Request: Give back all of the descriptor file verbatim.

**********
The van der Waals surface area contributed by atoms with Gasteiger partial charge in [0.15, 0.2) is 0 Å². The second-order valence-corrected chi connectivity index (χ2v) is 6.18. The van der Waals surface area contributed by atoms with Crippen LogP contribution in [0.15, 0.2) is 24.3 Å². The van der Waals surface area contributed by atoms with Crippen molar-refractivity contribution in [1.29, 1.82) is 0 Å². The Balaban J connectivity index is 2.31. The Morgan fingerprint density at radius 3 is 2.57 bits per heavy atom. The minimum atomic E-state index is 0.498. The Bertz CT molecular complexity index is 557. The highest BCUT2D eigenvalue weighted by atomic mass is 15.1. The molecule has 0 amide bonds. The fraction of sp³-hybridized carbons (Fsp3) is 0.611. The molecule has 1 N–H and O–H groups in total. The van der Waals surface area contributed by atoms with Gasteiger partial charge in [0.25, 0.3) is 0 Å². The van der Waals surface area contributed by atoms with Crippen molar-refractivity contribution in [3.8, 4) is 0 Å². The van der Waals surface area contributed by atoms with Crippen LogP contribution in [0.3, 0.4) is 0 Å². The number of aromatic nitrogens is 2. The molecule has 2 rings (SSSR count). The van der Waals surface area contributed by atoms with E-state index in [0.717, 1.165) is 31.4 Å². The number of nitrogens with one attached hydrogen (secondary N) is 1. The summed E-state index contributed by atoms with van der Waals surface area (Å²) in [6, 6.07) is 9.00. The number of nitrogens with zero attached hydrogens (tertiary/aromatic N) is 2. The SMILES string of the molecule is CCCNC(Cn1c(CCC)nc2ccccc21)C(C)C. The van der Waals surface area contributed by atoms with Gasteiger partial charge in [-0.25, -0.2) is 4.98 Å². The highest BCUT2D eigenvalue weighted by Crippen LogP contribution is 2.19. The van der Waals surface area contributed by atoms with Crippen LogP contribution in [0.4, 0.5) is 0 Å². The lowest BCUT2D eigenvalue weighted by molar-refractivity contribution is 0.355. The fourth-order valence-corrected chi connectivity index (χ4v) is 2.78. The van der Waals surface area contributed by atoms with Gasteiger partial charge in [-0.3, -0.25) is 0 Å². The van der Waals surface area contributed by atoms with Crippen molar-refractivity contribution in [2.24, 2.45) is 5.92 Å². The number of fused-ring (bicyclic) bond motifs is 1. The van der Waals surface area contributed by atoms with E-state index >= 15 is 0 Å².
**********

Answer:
The van der Waals surface area contributed by atoms with Gasteiger partial charge in [0.15, 0.2) is 0 Å². The second-order valence-corrected chi connectivity index (χ2v) is 6.18. The van der Waals surface area contributed by atoms with Crippen LogP contribution in [0.15, 0.2) is 24.3 Å². The van der Waals surface area contributed by atoms with Crippen molar-refractivity contribution in [1.29, 1.82) is 0 Å². The Balaban J connectivity index is 2.31. The Morgan fingerprint density at radius 3 is 2.57 bits per heavy atom. The minimum atomic E-state index is 0.498. The Bertz CT molecular complexity index is 557. The highest BCUT2D eigenvalue weighted by atomic mass is 15.1. The molecule has 0 amide bonds. The fraction of sp³-hybridized carbons (Fsp3) is 0.611. The molecule has 1 N–H and O–H groups in total. The van der Waals surface area contributed by atoms with Gasteiger partial charge in [0.25, 0.3) is 0 Å². The van der Waals surface area contributed by atoms with Crippen molar-refractivity contribution in [3.8, 4) is 0 Å². The van der Waals surface area contributed by atoms with Crippen LogP contribution in [0.3, 0.4) is 0 Å². The number of aromatic nitrogens is 2. The molecule has 2 rings (SSSR count). The van der Waals surface area contributed by atoms with E-state index in [0.717, 1.165) is 31.4 Å². The number of nitrogens with one attached hydrogen (secondary N) is 1. The summed E-state index contributed by atoms with van der Waals surface area (Å²) in [6, 6.07) is 9.00. The number of nitrogens with zero attached hydrogens (tertiary/aromatic N) is 2. The SMILES string of the molecule is CCCNC(Cn1c(CCC)nc2ccccc21)C(C)C. The van der Waals surface area contributed by atoms with Gasteiger partial charge in [-0.25, -0.2) is 4.98 Å². The highest BCUT2D eigenvalue weighted by Crippen LogP contribution is 2.19. The van der Waals surface area contributed by atoms with Crippen LogP contribution in [0.4, 0.5) is 0 Å². The lowest BCUT2D eigenvalue weighted by molar-refractivity contribution is 0.355. The fourth-order valence-corrected chi connectivity index (χ4v) is 2.78. The van der Waals surface area contributed by atoms with Gasteiger partial charge in [-0.3, -0.25) is 0 Å². The van der Waals surface area contributed by atoms with Crippen molar-refractivity contribution in [2.24, 2.45) is 5.92 Å². The number of fused-ring (bicyclic) bond motifs is 1. The van der Waals surface area contributed by atoms with E-state index >= 15 is 0 Å².